2023 confirmed as the hottest year on record
The Copernicus Climate Change Service (C3S), implemented by the European Centre for Medium-Range Weather Forecasts on behalf of the European Commission, has reported that 2023 was the warmest calendar year ever based on global temperature data records going back to 1850, thanks to unprecedented global temperatures from June onwards.
The Global Climate Highlights 2023 report, based mainly on the ERA5 reanalysis dataset, presents a general summary of 2023’s most relevant climate extremes and the main drivers behind them. The report found that 2023 had a global average temperature of 14.98°C — 0.17°C higher than the previous highest annual value in 2016. 2023 was also 0.60°C warmer than the 1991–2020 average and 1.48°C warmer than the 1850–1900 pre-industrial level — putting it dangerously close to the 1.5°C limit set by the Paris Agreement.
The earliest signs of how unusual 2023 was to become began to emerge in early June, when temperature anomalies relative to 1850–1900 pre-industrial level reached 1.5°C for several days in a row. Although this was not the first time daily anomalies had reached this level, this had never previously happened at this time of the year. For the rest of 2023, global daily temperature anomalies above 1.5°C became a regular occurrence, to the point where close to 50% of days in 2023 were in excess of 1.5°C above the 1850–1900 level and two days in November were more than 2°C warmer.
Each month from June to December in 2023 was warmer than the corresponding month in any previous year, with July and August found to be the warmest two months on record. December 2023 was the warmest December on record globally, with an average temperature of 13.51°C — 0.85°C above the 1991–2020 average and 1.78°C above the 1850–1900 level for the month.
A large number of extreme climate events were recorded across the globe, including heatwaves, floods, droughts and wildfires. Estimated global wildfire carbon emissions in 2023 increased by 30% with respect to 2022, driven largely by persistent wildfires in Canada. And while Australia was the only continent that did not see large areas register record temperatures, there were still deadly floods, storms and fires across the country.
2023 was also remarkable for Antarctic sea ice, which reached record low extents for the corresponding time of the year in eight months. Both the daily and monthly extents reached all-time minima in February 2023, while Arctic sea ice extent at its annual peak in March ranked amongst the four lowest for the time of the year in the satellite record.
A critical driver of the unusual air temperatures experienced throughout 2023 was the unprecedented high sea surface temperatures (SSTs), which remained persistently and unusually high. Indeed, the global average SSTs for the period between April and December were the highest for the time of year in the ERA5 dataset. These high SSTs were associated with marine heatwaves around the globe, including in parts of the Mediterranean, the Gulf of Mexico and the Caribbean, the Indian Ocean and North Pacific, and much of the North Atlantic.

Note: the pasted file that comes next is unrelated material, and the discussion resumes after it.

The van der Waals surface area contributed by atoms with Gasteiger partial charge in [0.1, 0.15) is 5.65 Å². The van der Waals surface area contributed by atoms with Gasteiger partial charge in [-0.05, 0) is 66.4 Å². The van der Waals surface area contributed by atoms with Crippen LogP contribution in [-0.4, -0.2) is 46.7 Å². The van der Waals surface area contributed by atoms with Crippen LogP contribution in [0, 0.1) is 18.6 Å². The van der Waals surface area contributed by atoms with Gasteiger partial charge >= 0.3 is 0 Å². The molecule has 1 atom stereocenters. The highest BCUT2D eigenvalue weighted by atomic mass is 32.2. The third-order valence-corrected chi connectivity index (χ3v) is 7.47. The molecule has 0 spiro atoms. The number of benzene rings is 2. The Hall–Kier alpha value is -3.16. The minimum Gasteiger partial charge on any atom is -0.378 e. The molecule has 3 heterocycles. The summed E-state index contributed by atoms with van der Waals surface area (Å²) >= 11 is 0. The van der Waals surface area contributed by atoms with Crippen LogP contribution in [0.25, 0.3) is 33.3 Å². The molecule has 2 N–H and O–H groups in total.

The main long-term factor for high ocean temperatures is the continuing increase in concentrations of greenhouse gases — which in 2023 reached their highest levels ever recorded in the atmosphere — but an additional contributing factor in 2023 was the El Niño Southern Oscillation (ENSO). However, the report found that the transition to El Niño alone does not explain all of the increase in ocean surface temperatures at a global scale in 2023, as high SSTs outside of the equatorial Pacific contributed significantly to the record-breaking global SSTs.
“2023 was an exceptional year, with climate records tumbling like dominoes,” said Samantha Burgess, Deputy Director of C3S. “Not only is 2023 the warmest year on record, it is also the first year with all days over 1°C warmer than the pre-industrial period. Temperatures during 2023 likely exceed those of any period in at least the last 100,000 years.”
“The extremes we have observed over the last few months provide a dramatic testimony of how far we now are from the climate in which our civilisation developed,” added Carlo Buontempo, Director of C3S. “This has profound consequences for the Paris Agreement and all human endeavours.
“If we want to successfully manage our climate risk portfolio, we need to urgently decarbonise our economy whilst using climate data and knowledge to prepare for the future.”
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